Colombian Cuisine

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Colombian cuisine is as varied as its extreme geographical and climatic contrasts, which include jungles, prairies and deserts, mountains and valleys. Also unique to Colombia’s geography is nearly 3,000km of coastline on two oceans, Pacific and Atlantic, as well as the Caribbean Sea. And the combination of very different cultures coming together over the millennia is also an integral factor in the making of what we know of today as Colombian cuisine.

Hunter-gatherer indigenous people are believed to have lived in Columbia as early as 13,000 years ago, and by 500 BC villages were well established. Fishing provided an abundance of seafood for early Colombian cuisine, and agriculture had taken hold byColombian Cuisine |Source= |Date=12/16/06 |Author=Wikipedia Author F3rn4nd0 |Permission=Author released into public domain. |other_versions= }} then, with farmers producing vegetables and fruits such as corn, quinoa, plantain, potatoes, pumpkins, avocados and pineapples.

Corn, Plantain, and potatoes, the staples of the native “Amerindians” were, and still are today, the primary staples of traditional Colombian cuisine. This era of Colombian cuisine (Circa de 500 BC) had little meat included, there simply weren’t the kind of animals available that were suitable for livestock farming. The one exception would be the guinea pig, which was raised for meat in quite a few of the Andean areas.

spaniard conquistadors Public DomainWith the Spanish landing and the establishment of European settlements in the early 1600s, Colombian cuisine took on a vastly broader inclusion of ingredients. Europeans introduced grains like wheat and rice, new vegetables including various beans, and new spices like cumin, cinnamon and oregano.

Also having a huge impact on the foods culture of Colombia was the introduction of livestock—the Europeans brought over cattle, sheep, rabbits, chickens, and domesticated pigs. Meat now became a major ingredient in Colombian cuisine, and the raising of livestock became a firmly established type of farming career for many people.

The 1600s are also when African slaves were brought into the culture, and they brought with them their favorite types of foods, peppers and vegetables—probably the most notable of which is vegetable, okra. Evidence of all three cultures: Indigenous Amerindians, Spanish, and African are obvious in modern day Colombian cuisine, but the influence of the Spanish is by far the most prevalent.

Much like their North American counterparts, Colombians, like most South Americans, eat three main meals a day. However, the times the meals are taken and the size of the meals—those can be quite different from the North American culinary habits.

Breakfast is still taken in the morning, of course, before going off to work or school, and it will vary in foods from region to region. Some regions it will be just some cold fruit, others maybe bread and eggs, and in some regions there is a potato and egg soup called Changua that is popular. But always, in every region, breakfast is taken with fresh brewed Colombian coffee—considered by many to be the best in the world.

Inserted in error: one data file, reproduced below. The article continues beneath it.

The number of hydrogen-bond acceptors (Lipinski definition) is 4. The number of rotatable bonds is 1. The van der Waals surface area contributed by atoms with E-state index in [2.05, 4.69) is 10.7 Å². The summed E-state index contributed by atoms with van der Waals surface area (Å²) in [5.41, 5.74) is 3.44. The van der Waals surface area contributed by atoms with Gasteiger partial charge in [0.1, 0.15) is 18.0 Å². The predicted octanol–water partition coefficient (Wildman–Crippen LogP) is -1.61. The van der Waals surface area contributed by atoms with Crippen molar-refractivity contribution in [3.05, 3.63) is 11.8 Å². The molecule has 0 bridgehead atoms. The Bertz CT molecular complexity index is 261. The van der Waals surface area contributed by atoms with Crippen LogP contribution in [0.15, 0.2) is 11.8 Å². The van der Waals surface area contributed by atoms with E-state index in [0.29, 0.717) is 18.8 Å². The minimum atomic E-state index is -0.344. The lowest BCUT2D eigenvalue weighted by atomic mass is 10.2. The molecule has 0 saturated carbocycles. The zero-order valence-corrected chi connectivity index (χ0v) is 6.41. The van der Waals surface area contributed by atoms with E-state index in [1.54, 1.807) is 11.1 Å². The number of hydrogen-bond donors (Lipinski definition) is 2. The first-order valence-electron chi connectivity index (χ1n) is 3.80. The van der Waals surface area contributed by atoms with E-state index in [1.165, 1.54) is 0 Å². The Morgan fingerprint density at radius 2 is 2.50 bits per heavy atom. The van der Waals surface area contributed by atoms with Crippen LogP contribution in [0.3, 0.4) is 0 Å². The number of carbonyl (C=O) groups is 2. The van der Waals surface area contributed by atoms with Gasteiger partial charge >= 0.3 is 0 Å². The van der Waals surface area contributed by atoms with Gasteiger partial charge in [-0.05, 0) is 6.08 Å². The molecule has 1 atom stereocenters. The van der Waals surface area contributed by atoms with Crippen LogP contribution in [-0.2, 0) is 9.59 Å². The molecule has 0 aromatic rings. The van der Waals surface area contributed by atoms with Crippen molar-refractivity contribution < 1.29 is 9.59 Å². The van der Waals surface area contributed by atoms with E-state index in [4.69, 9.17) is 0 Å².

In Colombia, lunch is the main, and largest, meal for the day. It will consist of a soup, a main course, often another side dish, a dessert, and of course, coffee. Lunch is taken between 12:30 and 2:30 p.m., and it is commonplace for businesses to close for a long lunch hour break so employees may have time to eat the main meal of the day with their families.

Dinner is not taken until between the hours of 7 and 9:00 p.m., quite a long stretch from lunch to dinner for working people, so Colombians often have a mid-afternoon snack. Dinner will again be a light meal, much like breakfast, and the types of meals served will differ between the regions.

In coastal regions, expect lots of seafood, dishes with a spicy Caribbean influence, in rural areas they eat a bit heartier, heavy on pork, beef steak, beans, plantains and fried eggs. In the jungle areas, probably the most popular dish of all is called Hormiga Culona and is a plate full of huge, fried ants.

Yes, ants.

(Photo Attributed to Author: William Cho)

(Photo Attributed to Author: William Cho)

If fact all Colombians enjoy hunkering down on some Hormiga Culona (the name translates literally into English as “big-ass ants”), to the point where the giant ants are in danger of being hunted and eaten into extinction.

Sorry, we won’t be offering a Hormiga Culona recipe here at Ethnic Foods R Us. Not because of being squeamish—I’d love to try some myself! But so far we have not found any supplier of the extremely rare and pricey cockroach-sized ant. Apparently, when they are in season (this species only comes out of the ground for a few days each year), if you have the connections within Colombia, you might be able to get some. And if you can get them, expect to pay about ten times the price of the best Colombian coffee!

But there are plenty of traditional and authentic Colombian cuisine recipes in store for you here. One that I particularly enjoy is the chicken and potato soup/stew called Ajiaco. So go ahead and peruse the list below, click on the recipe(s) that interest you, and enjoy your ethnic food adventure into the wonderful world of …

Colombian Cuisine!

Ajiaco Bogotano (Hearty and creamy chicken stew made with guascas, a native herb, giving it its distinct flavor)

Arroz Atollado de Cangrejo (Classic Colombian crab and rice dish)

Bolitas de Yuca con Queso y Carne (Yuca root balls, stuffed with cheese and meat)

Pernil Asado (Colombian-Style Roasted Pork Leg)

Sancocho Trifásico (A very thick and hearty soup with three meats and lots of herbs and spices)

Sopa de Camarones, Coco, y Plátano (Shrimp and Plantain Soup with a rich creamy coconut broth)